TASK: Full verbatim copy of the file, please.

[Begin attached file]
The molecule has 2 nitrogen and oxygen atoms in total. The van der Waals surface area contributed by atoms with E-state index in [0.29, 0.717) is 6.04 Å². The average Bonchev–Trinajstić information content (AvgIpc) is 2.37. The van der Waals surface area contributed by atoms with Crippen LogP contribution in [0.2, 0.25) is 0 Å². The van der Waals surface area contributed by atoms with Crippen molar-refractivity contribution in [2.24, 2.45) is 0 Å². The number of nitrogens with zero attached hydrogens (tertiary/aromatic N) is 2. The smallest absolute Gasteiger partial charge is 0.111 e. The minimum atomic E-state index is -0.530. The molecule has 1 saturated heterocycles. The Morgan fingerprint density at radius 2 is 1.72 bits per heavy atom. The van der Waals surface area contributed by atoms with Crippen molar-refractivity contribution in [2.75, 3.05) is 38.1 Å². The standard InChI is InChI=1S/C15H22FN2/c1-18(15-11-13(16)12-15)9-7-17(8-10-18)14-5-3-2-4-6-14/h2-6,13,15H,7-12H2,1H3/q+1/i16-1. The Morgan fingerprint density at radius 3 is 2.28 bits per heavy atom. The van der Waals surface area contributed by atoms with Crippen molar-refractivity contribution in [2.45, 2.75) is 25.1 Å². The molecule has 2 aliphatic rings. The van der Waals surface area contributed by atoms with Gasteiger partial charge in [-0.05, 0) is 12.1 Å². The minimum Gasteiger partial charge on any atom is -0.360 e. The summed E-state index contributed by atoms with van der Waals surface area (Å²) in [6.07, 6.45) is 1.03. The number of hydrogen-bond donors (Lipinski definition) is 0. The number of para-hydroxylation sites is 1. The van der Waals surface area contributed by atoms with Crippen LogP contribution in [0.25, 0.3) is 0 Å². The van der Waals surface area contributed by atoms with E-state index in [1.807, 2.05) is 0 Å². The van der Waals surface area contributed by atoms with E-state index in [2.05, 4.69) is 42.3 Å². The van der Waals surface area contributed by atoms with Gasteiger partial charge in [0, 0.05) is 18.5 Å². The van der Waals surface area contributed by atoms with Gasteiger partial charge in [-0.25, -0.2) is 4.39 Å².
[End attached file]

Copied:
The molecule has 2 nitrogen and oxygen atoms in total. The van der Waals surface area contributed by atoms with E-state index in [0.29, 0.717) is 6.04 Å². The average Bonchev–Trinajstić information content (AvgIpc) is 2.37. The van der Waals surface area contributed by atoms with Crippen LogP contribution in [0.2, 0.25) is 0 Å². The van der Waals surface area contributed by atoms with Crippen molar-refractivity contribution in [2.24, 2.45) is 0 Å². The number of nitrogens with zero attached hydrogens (tertiary/aromatic N) is 2. The smallest absolute Gasteiger partial charge is 0.111 e. The minimum atomic E-state index is -0.530. The molecule has 1 saturated heterocycles. The Morgan fingerprint density at radius 2 is 1.72 bits per heavy atom. The van der Waals surface area contributed by atoms with Crippen molar-refractivity contribution in [2.75, 3.05) is 38.1 Å². The standard InChI is InChI=1S/C15H22FN2/c1-18(15-11-13(16)12-15)9-7-17(8-10-18)14-5-3-2-4-6-14/h2-6,13,15H,7-12H2,1H3/q+1/i16-1. The Morgan fingerprint density at radius 3 is 2.28 bits per heavy atom. The van der Waals surface area contributed by atoms with Crippen molar-refractivity contribution in [2.45, 2.75) is 25.1 Å². The molecule has 2 aliphatic rings. The van der Waals surface area contributed by atoms with Gasteiger partial charge in [-0.05, 0) is 12.1 Å². The minimum Gasteiger partial charge on any atom is -0.360 e. The summed E-state index contributed by atoms with van der Waals surface area (Å²) in [6.07, 6.45) is 1.03. The number of hydrogen-bond donors (Lipinski definition) is 0. The number of para-hydroxylation sites is 1. The van der Waals surface area contributed by atoms with Crippen LogP contribution in [0.25, 0.3) is 0 Å². The van der Waals surface area contributed by atoms with E-state index in [1.807, 2.05) is 0 Å². The van der Waals surface area contributed by atoms with E-state index in [2.05, 4.69) is 42.3 Å². The van der Waals surface area contributed by atoms with Gasteiger partial charge in [0, 0.05) is 18.5 Å². The van der Waals surface area contributed by atoms with Gasteiger partial charge in [-0.25, -0.2) is 4.39 Å².